The LP5x features a basic aluminium platter which doesn’t look a patch on the 140’s rather swish design, while the latter is fitted with damping materials. The LP5x also has a horribly cheap rubber mat a-top instead of the better fabric mat of the 140.
But, hang on. If the LP5x does without in all of these things, why is it still priced at £350? Where has the money been spent, then?
The answer to that can be seen around the back. The LP5x is a lifestyle design and no mistake because the rear shows sockets for its built-in MM/MC phono amp (there’s none of that on the 140). The LP5x also offers a USB port (supporting up to 16bit/48kHz) for potential vinyl ripping (again, that’s missing on the 140).
Each Audio-Technica turntable is the sum of its build budget. Each was has been limited by the same and you can see where the priorities of both reside. The 140 prioritises its DJ tool use while the LP5x is a purely lifestyle affair.
Hanging off the end of the LP5x’s arm is a AT-HS6 headshell and a black AT-VM95E Dual Moving Magnet cartridge.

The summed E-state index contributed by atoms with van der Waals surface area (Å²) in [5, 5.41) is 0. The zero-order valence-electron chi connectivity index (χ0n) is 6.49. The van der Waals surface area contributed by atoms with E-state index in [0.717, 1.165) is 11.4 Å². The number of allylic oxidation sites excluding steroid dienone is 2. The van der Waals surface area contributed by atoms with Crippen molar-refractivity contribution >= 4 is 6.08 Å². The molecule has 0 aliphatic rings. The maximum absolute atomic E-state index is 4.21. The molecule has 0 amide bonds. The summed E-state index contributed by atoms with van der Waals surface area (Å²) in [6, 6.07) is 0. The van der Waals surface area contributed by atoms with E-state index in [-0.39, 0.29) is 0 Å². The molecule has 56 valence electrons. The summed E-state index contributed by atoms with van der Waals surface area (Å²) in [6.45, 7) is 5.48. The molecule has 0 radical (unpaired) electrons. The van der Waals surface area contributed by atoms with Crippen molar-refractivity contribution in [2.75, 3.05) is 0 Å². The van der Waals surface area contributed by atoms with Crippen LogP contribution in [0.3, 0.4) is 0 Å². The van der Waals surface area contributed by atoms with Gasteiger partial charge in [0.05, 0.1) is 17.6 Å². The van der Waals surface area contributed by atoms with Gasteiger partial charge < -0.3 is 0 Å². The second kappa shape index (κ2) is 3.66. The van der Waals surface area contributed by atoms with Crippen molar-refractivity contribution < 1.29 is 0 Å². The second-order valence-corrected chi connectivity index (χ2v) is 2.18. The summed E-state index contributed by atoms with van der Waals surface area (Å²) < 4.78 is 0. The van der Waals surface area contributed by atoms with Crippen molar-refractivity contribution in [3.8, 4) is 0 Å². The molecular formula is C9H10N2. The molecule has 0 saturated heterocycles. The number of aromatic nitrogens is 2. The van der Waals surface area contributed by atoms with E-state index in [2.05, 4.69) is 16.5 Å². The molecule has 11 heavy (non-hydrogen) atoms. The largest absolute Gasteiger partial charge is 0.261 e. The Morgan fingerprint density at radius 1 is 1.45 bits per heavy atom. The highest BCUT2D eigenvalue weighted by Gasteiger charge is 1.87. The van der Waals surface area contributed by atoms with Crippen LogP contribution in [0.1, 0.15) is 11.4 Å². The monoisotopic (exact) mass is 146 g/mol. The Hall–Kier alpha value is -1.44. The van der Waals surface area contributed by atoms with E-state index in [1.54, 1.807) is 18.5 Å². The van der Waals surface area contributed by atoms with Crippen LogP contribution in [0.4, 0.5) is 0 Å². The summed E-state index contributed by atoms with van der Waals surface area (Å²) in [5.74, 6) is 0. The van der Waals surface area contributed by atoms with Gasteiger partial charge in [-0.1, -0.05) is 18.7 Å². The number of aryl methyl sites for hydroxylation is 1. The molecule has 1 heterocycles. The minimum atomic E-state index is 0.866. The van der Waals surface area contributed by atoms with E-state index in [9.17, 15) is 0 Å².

The included AT-VM95E replaces and improves upon the older, classic AT-95E which has been around the hi-fi firmament for decades. If you get the choice, I’d go for the former. Sound is improved and music sounds a little more sophisticated through the VM. More than that, you can upgrade the cartridge by swapping a better quality stylus into the host cartridge body. This means that, if you want to play 78s on the LP5x, you don’t have to change the entire cartridge. You only have to buy a new 78rpm stylus and insert that instead. Which saves you cash and set-up time on a wholly new cartridge.
Oh and before I forget, The turntable includes a dust cover, if required.